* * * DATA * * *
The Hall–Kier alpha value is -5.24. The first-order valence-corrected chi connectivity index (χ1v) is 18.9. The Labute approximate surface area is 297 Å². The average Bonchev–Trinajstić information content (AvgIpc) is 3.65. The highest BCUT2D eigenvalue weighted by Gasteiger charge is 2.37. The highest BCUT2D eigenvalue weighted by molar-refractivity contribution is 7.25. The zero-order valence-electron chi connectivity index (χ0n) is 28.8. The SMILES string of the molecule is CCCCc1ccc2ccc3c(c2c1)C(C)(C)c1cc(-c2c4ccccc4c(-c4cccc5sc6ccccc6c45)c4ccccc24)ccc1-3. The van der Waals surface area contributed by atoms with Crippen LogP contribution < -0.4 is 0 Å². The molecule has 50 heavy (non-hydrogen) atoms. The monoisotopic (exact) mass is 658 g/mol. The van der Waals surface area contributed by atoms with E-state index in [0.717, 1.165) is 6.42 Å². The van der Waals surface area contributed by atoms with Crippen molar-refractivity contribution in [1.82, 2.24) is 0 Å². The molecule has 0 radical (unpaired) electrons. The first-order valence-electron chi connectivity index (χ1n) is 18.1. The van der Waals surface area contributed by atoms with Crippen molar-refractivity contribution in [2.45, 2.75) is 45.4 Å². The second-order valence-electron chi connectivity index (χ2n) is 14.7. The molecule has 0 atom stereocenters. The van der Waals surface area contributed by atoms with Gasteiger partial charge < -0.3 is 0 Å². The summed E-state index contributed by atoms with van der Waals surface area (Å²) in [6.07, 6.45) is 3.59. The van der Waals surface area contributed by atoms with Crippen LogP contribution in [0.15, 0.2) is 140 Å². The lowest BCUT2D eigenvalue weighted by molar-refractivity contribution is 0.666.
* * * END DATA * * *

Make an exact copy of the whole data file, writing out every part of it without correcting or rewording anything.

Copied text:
The Hall–Kier alpha value is -5.24. The first-order valence-corrected chi connectivity index (χ1v) is 18.9. The Labute approximate surface area is 297 Å². The average Bonchev–Trinajstić information content (AvgIpc) is 3.65. The highest BCUT2D eigenvalue weighted by Gasteiger charge is 2.37. The highest BCUT2D eigenvalue weighted by molar-refractivity contribution is 7.25. The zero-order valence-electron chi connectivity index (χ0n) is 28.8. The SMILES string of the molecule is CCCCc1ccc2ccc3c(c2c1)C(C)(C)c1cc(-c2c4ccccc4c(-c4cccc5sc6ccccc6c45)c4ccccc24)ccc1-3. The van der Waals surface area contributed by atoms with Crippen LogP contribution < -0.4 is 0 Å². The molecule has 50 heavy (non-hydrogen) atoms. The monoisotopic (exact) mass is 658 g/mol. The van der Waals surface area contributed by atoms with E-state index in [0.717, 1.165) is 6.42 Å². The van der Waals surface area contributed by atoms with Crippen molar-refractivity contribution in [1.82, 2.24) is 0 Å². The molecule has 0 radical (unpaired) electrons. The first-order valence-electron chi connectivity index (χ1n) is 18.1. The van der Waals surface area contributed by atoms with Crippen molar-refractivity contribution in [2.45, 2.75) is 45.4 Å². The second-order valence-electron chi connectivity index (χ2n) is 14.7. The molecule has 0 atom stereocenters. The van der Waals surface area contributed by atoms with Gasteiger partial charge < -0.3 is 0 Å². The summed E-state index contributed by atoms with van der Waals surface area (Å²) in [6.07, 6.45) is 3.59. The van der Waals surface area contributed by atoms with Crippen LogP contribution in [0.15, 0.2) is 140 Å². The lowest BCUT2D eigenvalue weighted by molar-refractivity contribution is 0.666.